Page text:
Introduction: This report examines trends in childhood poverty in New York City between 1990 and 2010.
Methods: Data on poverty rates were obtained from the U.S. Census Bureau American Community Survey, reorganized for public use by the Minnesota Population Center, University of Minnesota, IPUMSusa. Children are defined as those people 14 years of age and under. Cases in the data set were weighted and analyzed to produce population estimates. Poverty rates (in percentages) were then calculated from population estimates.
Results: The childhood poverty rate in New York City was steady over time, at 31% in 1990, 32% in 2000, and 32% in 2010, and those rates were significantly higher than national childhood poverty rates (22% in 2010). Greater percentages of Latino children were in poverty compared with children in the City’s other major race/ethnic groups in 1990, 2000, and 2010. Half of all Puerto Rican children in New York City were living in poverty in 2010, and Mexican children experienced a large increase in childhood poverty rates.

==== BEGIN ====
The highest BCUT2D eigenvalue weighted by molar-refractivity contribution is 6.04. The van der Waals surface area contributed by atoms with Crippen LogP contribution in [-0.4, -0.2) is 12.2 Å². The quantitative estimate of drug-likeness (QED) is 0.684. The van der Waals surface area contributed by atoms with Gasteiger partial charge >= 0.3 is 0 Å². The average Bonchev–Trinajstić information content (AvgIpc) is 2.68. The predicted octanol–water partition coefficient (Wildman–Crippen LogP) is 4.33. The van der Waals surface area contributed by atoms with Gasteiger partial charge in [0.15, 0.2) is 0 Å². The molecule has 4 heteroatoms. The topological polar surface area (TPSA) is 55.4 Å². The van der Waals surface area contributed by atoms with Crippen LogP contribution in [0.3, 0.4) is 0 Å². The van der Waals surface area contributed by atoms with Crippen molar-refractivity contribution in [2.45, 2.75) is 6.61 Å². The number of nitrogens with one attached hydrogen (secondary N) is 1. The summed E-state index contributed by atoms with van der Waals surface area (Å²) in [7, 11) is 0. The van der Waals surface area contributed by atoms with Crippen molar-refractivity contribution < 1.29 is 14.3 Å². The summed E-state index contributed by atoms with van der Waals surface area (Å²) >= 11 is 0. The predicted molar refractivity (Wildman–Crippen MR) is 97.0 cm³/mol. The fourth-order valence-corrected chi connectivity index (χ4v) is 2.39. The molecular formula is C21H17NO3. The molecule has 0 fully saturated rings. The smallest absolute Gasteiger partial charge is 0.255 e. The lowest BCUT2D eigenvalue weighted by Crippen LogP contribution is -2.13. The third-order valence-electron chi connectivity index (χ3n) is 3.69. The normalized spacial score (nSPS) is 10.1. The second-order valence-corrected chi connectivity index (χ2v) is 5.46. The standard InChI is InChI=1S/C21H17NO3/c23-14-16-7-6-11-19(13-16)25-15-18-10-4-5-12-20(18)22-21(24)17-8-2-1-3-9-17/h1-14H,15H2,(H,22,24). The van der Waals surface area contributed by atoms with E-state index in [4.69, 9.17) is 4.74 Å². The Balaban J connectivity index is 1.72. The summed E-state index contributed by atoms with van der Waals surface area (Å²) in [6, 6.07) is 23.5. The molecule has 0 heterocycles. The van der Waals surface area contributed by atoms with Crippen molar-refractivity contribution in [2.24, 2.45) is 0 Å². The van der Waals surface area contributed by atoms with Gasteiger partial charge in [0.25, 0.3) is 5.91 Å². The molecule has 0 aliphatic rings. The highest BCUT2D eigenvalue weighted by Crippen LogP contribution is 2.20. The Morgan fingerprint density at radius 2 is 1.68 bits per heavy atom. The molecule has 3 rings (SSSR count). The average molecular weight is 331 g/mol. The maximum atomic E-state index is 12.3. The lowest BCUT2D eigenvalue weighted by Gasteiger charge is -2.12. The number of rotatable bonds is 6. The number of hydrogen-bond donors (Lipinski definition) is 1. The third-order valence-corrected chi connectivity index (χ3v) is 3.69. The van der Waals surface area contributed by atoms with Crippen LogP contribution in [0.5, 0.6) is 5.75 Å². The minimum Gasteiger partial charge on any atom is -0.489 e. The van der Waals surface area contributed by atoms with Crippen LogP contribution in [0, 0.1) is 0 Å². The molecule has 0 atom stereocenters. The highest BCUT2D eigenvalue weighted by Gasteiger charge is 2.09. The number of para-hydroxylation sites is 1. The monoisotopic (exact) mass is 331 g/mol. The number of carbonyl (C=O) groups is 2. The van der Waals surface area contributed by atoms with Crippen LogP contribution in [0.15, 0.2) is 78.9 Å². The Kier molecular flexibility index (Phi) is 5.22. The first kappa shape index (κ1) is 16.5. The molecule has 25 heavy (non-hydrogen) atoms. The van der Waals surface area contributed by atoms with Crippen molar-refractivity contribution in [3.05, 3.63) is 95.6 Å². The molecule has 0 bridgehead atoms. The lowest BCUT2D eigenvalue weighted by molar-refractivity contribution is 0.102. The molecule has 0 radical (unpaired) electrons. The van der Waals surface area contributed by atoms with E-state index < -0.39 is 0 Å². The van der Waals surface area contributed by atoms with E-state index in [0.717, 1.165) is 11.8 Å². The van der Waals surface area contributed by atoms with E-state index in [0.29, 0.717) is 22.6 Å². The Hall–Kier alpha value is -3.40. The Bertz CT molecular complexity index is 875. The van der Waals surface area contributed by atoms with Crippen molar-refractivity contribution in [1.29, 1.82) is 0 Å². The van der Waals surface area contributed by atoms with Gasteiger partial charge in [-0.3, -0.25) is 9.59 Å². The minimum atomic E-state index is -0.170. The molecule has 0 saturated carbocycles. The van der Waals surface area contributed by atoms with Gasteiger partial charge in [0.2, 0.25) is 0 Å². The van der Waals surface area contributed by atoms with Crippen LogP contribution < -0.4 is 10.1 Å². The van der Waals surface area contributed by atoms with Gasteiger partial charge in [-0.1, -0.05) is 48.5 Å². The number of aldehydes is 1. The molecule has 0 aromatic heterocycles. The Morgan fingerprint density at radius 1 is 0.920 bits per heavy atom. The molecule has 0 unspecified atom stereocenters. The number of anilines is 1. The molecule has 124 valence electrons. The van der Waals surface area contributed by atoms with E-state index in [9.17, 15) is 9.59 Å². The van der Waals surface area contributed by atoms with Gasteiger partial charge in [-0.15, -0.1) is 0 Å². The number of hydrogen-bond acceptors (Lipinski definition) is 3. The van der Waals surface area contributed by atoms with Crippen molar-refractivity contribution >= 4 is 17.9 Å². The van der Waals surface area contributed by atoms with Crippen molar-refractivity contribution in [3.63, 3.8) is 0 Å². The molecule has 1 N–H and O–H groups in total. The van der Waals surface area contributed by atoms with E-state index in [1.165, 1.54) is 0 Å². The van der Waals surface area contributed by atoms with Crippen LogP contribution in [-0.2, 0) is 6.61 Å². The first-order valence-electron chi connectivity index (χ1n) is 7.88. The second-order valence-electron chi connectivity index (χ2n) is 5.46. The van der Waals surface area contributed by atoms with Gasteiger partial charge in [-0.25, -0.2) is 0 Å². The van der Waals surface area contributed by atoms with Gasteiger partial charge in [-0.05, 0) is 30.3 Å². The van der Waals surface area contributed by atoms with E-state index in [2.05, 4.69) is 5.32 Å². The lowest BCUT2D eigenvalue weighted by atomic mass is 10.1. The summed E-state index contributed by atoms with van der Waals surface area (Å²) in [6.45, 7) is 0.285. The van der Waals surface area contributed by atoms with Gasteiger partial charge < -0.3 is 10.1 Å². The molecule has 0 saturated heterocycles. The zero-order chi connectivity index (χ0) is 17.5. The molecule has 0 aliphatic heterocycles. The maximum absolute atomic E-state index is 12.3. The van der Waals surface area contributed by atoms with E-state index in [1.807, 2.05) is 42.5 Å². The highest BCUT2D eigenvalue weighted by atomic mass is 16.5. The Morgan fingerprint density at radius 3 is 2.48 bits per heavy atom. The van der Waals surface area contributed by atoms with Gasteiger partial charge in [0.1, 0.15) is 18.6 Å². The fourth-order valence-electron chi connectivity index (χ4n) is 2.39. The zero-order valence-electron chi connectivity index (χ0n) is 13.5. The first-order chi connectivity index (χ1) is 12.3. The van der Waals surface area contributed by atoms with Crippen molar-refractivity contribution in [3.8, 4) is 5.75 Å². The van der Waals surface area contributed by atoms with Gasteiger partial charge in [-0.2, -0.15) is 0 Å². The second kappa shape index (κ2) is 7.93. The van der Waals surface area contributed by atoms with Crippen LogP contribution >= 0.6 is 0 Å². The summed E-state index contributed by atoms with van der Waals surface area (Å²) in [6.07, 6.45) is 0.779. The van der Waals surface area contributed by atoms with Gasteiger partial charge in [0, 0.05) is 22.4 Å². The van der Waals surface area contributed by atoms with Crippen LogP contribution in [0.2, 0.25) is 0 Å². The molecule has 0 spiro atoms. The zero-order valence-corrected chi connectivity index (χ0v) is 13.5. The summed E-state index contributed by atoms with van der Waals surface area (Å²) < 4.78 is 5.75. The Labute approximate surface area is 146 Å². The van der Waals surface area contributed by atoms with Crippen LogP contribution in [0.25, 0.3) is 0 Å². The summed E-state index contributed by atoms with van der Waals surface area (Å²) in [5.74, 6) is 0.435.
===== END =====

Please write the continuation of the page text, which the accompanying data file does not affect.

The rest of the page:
Discussion: New York City’s childhood poverty rates show no signs of decline. Policymakers who answer to New York City constituents may consider creating additional public assistance provisions that target younger individuals.
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